In some of the shorts that screened last month at the Nightingale, filmmaker Harun Farocki considered how we might analyze the many types of noncinematic moving images—such as surveillance footage and video game landscapes—that have become all but inescapable in 21st-century life. This issue will likely come into play tomorrow night at the Film Studies Center at University of Chicago, when artist and game designer Eddo Stern will lecture on his work and present some recent projects developed at the UCLA Game Lab. The event begins at 7 PM, and admission is free.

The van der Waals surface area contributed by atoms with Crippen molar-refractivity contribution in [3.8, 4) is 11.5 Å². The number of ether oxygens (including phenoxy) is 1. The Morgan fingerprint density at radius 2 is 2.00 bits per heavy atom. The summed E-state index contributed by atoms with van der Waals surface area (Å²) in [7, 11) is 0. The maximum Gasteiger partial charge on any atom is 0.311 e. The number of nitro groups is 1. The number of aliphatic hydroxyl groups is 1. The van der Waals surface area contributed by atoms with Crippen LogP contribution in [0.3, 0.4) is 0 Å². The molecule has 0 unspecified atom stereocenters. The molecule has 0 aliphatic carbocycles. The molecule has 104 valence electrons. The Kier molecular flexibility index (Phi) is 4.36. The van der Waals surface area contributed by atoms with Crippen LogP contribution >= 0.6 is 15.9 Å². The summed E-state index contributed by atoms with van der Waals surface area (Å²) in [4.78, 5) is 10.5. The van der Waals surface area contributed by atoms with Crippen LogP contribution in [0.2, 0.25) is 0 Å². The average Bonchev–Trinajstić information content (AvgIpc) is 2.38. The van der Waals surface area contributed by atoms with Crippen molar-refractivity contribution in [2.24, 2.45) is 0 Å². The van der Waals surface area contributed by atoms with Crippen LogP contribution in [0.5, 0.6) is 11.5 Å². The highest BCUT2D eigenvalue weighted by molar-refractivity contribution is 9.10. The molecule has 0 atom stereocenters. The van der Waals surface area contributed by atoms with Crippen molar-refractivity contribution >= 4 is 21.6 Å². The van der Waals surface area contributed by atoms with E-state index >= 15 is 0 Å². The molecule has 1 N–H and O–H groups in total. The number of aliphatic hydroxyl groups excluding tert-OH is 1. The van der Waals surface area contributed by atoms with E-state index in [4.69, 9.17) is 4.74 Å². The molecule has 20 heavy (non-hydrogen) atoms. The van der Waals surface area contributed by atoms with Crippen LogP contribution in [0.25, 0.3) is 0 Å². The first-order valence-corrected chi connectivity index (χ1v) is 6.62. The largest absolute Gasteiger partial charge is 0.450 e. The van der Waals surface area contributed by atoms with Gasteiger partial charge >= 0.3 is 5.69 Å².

Stern’s work, per the Film Studies Center summary, “explores uneasy and otherwise unconscious connections between physical existence and electronic simulation, surrounding the subject matters of violence, fantasy and historical memory.” He regularly combines video game software, live performance, and other forms of spectacle. The results certainly sound unique. Stern describes one of the projects being presented tomorrow, Vietnam Romance: Entertainment System, as a “dinner theatre/adventure video game.” Landlord Vigilante, an earlier project I learned about through Stern’s website, looks a bit like Grand Theft Auto and tells the story of “a Los Angeles cab driver-turned-landlady who has nothing in life except for her fierce belief in individual freedoms and the marketplace.”